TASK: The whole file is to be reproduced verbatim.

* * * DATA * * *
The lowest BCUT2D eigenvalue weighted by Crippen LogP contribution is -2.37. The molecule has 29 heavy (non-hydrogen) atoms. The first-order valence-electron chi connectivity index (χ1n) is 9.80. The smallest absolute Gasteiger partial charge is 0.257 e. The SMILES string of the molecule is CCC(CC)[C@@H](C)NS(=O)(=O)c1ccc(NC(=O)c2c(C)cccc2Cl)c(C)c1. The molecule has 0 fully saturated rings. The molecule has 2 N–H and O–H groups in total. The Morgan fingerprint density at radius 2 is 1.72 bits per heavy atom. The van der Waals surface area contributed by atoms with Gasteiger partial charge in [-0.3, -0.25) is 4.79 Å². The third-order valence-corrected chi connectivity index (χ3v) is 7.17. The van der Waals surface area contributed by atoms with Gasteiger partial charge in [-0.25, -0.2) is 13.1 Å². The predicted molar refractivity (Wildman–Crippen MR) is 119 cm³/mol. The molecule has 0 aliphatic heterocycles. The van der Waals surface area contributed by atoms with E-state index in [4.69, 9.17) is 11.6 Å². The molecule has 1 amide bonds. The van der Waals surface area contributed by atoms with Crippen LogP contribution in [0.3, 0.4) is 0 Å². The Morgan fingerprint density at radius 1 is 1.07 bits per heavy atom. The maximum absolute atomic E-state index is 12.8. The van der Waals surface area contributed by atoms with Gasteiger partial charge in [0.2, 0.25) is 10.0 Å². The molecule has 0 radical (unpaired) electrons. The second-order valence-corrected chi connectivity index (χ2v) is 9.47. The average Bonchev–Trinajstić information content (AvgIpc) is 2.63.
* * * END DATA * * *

The lowest BCUT2D eigenvalue weighted by Crippen LogP contribution is -2.37. The molecule has 29 heavy (non-hydrogen) atoms. The first-order valence-electron chi connectivity index (χ1n) is 9.80. The smallest absolute Gasteiger partial charge is 0.257 e. The SMILES string of the molecule is CCC(CC)[C@@H](C)NS(=O)(=O)c1ccc(NC(=O)c2c(C)cccc2Cl)c(C)c1. The molecule has 0 fully saturated rings. The molecule has 2 N–H and O–H groups in total. The Morgan fingerprint density at radius 2 is 1.72 bits per heavy atom. The van der Waals surface area contributed by atoms with Gasteiger partial charge in [-0.3, -0.25) is 4.79 Å². The third-order valence-corrected chi connectivity index (χ3v) is 7.17. The van der Waals surface area contributed by atoms with Gasteiger partial charge in [-0.25, -0.2) is 13.1 Å². The predicted molar refractivity (Wildman–Crippen MR) is 119 cm³/mol. The molecule has 0 aliphatic heterocycles. The van der Waals surface area contributed by atoms with E-state index in [4.69, 9.17) is 11.6 Å². The molecule has 1 amide bonds. The van der Waals surface area contributed by atoms with Crippen LogP contribution in [0.3, 0.4) is 0 Å². The Morgan fingerprint density at radius 1 is 1.07 bits per heavy atom. The maximum absolute atomic E-state index is 12.8. The van der Waals surface area contributed by atoms with Gasteiger partial charge in [0.2, 0.25) is 10.0 Å². The molecule has 0 radical (unpaired) electrons. The second-order valence-corrected chi connectivity index (χ2v) is 9.47. The average Bonchev–Trinajstić information content (AvgIpc) is 2.63.